New Delhi: While addressing the nation, on Friday, on the eve of the 70th Republic Day, President of India Ram Nath Kovind called on people to perform the “sacred act” of voting and emphasized that this year’s polls should be seen as a “once-in-a-century moment”, which will eventually shape the remainder of the 21st century.
The speech was broadcasted at 7pm on the national network of All India Radio and Doordarshan – first in hindi and then in English.
President Kovind said, “An election is not just a political exercise. An election is a collective call to wisdom and a collective call to action. It represents renewal and a recommitment to the goals and hopes of a shared and egalitarian society.”
As this year is also the 150th birth-anniversary year of Mahatma Gandhi, President Kovid paid tributes to the Mahatma and described him as the “moral compass of our Republic”. He highlighted the importance of the Mahatma’s teachings.
The president also talked about education, technology, connectivity and emphasized upon the need for our society to build human partnerships and work towards the welfare of the people.
The full text of President Ram Nath Kovind’s Republic Day-eve speech:
My greetings to all of you on the eve of our 70th Republic Day. This is an occasion to commemorate the values of our democracy and Republic. This is an occasion to reaffirm our commitment to liberty, fraternity and equality across our society and among all our citizens. And above all, this is an occasion to celebrate India and the spirit of being Indian.
Every Republic Day is precious and every day in the life of our Republic is precious. Yet this year is a little extra special. On October 2, we will mark the 150th birthday of Mahatma Gandhi, who led us – and who inspired oppressed societies in Asia, Africa and elsewhere – to freedom from colonial rule.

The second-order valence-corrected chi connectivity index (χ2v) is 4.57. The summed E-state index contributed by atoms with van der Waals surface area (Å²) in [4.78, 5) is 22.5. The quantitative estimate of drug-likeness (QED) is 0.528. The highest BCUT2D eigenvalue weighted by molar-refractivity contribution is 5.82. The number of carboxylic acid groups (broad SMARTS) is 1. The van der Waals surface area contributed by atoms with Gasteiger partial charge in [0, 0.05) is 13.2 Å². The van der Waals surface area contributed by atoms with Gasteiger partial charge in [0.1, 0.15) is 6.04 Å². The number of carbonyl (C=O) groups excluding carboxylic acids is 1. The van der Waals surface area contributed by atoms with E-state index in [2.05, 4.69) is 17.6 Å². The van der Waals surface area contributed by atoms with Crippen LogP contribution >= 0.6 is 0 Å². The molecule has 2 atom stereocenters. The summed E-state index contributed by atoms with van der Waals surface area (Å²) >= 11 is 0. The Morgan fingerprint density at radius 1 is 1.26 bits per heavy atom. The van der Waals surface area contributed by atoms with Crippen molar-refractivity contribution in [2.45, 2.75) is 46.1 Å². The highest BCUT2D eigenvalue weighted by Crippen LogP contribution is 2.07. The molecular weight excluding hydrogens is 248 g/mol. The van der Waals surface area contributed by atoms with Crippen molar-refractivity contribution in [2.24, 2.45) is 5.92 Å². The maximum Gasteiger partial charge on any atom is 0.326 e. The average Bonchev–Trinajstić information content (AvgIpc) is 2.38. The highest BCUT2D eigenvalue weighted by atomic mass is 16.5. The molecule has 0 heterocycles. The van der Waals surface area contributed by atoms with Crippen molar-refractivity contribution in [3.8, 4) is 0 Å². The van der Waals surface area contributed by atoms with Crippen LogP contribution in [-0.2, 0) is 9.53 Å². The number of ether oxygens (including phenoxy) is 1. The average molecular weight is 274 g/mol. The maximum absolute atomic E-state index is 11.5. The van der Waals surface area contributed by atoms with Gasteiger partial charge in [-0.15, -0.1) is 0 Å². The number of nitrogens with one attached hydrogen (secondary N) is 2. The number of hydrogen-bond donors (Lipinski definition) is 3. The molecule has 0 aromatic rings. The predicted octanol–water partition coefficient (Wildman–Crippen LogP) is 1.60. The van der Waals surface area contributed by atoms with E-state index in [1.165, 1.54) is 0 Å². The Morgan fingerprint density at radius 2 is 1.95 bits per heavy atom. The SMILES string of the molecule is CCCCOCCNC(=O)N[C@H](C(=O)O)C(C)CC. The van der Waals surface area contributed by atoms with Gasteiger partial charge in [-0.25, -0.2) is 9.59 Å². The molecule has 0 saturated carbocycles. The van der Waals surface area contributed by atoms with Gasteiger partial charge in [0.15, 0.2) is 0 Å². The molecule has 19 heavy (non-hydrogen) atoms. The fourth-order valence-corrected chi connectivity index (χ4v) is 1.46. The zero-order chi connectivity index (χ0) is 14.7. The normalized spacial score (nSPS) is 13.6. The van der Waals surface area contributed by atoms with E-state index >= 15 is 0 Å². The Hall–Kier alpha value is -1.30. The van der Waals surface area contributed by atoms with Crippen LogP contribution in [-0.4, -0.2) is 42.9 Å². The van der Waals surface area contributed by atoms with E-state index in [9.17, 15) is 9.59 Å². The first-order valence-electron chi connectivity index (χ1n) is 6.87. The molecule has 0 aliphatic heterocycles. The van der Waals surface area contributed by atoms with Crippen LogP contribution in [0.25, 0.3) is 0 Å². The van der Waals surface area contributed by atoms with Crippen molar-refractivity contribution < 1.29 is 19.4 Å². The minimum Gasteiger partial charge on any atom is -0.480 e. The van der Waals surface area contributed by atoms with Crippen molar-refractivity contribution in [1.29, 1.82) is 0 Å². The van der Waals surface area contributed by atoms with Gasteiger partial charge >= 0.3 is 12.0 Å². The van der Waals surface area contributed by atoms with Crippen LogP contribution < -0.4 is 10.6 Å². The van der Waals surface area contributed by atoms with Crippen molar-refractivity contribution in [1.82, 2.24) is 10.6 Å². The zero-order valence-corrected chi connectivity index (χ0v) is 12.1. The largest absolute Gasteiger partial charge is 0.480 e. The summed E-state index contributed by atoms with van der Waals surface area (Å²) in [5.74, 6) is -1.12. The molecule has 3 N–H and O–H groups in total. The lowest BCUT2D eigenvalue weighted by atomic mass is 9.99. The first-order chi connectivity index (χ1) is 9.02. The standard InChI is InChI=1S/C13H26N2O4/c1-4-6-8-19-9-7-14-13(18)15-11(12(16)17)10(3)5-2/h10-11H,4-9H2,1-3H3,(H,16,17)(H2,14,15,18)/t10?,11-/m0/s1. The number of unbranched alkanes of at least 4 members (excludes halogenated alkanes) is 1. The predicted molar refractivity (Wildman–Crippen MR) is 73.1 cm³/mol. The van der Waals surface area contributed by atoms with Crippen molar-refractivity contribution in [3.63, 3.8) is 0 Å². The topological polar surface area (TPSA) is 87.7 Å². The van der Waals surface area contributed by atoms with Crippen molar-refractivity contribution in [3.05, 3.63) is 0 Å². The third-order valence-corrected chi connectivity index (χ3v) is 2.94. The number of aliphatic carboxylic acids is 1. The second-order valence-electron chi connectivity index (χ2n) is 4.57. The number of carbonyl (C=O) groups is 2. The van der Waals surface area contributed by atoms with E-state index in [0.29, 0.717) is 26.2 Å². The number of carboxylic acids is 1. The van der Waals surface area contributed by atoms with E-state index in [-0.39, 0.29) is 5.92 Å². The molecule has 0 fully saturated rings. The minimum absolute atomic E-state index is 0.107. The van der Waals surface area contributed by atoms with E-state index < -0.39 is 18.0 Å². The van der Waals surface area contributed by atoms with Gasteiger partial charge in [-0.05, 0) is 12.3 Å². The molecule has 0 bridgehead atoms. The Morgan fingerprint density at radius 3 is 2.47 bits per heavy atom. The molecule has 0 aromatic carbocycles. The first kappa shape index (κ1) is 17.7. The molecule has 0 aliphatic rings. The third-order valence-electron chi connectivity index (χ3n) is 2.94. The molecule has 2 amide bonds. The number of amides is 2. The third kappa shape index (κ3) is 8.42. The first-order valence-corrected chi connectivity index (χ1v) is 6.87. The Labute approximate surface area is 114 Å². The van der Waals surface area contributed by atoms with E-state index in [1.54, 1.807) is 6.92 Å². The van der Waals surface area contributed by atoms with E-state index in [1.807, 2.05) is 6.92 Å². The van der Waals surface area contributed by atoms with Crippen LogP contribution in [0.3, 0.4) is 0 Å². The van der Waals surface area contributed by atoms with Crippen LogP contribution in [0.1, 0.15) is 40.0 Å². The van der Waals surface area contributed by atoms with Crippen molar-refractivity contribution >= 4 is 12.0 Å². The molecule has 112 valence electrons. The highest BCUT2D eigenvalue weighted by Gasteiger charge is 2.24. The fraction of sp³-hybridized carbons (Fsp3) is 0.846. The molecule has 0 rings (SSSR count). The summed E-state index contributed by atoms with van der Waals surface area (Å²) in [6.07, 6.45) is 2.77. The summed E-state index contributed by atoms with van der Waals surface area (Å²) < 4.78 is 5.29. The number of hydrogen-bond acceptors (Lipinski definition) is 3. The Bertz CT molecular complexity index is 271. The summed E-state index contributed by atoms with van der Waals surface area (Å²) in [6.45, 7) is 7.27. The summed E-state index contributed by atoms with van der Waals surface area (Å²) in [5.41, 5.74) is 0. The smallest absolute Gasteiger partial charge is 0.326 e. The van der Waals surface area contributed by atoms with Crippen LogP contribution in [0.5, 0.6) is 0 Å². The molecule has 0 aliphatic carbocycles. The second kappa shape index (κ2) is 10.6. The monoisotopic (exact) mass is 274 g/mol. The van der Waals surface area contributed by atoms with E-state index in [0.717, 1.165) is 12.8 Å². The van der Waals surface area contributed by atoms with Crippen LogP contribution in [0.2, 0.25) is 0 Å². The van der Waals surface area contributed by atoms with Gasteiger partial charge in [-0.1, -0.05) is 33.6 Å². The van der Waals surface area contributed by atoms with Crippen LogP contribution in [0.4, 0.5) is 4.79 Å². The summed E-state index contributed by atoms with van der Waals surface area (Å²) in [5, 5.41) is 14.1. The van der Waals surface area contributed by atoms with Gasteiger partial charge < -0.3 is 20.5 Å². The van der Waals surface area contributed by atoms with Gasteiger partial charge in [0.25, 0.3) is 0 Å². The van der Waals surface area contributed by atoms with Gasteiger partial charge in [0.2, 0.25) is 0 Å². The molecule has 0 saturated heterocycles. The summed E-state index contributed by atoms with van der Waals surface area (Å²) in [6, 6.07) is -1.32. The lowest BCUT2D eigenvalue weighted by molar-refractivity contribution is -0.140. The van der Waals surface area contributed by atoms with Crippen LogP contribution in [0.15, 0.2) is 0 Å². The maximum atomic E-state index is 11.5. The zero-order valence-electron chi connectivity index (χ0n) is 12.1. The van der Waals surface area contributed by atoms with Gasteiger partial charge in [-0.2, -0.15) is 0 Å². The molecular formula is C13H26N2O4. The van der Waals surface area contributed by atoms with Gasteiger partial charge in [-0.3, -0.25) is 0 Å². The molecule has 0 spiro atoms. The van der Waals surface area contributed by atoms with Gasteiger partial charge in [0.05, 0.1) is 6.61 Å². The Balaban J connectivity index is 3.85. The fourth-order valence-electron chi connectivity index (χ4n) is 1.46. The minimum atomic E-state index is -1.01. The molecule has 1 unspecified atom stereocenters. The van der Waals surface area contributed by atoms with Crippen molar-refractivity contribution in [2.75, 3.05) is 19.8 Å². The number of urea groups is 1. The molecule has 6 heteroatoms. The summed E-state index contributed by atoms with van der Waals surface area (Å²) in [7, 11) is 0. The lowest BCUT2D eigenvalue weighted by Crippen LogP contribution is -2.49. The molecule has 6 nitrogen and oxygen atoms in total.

Gandhiji remains the moral compass of our Republic; his teachings are still the touchstone to measure our policies and initiatives. His 150th anniversary is not for India alone; it is a joy to be shared with the world.
A few weeks after Gandhiji's birthday, on November 26, we will mark the 70th anniversary of the adoption of our Constitution. This enlightened and far-reaching document laid the foundations of our Republic.
It was the work of men and women of principle and patriotism – the members of the Constituent Assembly. In particular, we recall the role of Babasaheb Dr Bhimrao Ambedkar, who chaired the drafting committee. In his honour, and in our Constitution’s honour, the nation will celebrate Constitution Day this year in an appropriate manner.
The values that shaped Indian independence and that continue to shape our Republic – the values inculcated in our democracy and our Constitution – are also the values that uphold the supremacy of the people of India.
This year, the people of India – each one of us – have another responsibility: of voting in the general election and electing the 17th Lok Sabha. The ideas and idealism of our democracy will come into full force. Once more, as we do every five years, voters will deliver their verdict and write their destiny.
This year’s election will be the first when voters born in the 21st century will contribute to electing a new Lok Sabha.
An election is not just a political exercise. An election is a collective call to wisdom and a collective call to action. It represents a renewal and a recommitment to the goals and hopes of a shared and egalitarian society. It represents the diverse and yet singular urges of the people and the Republic of India.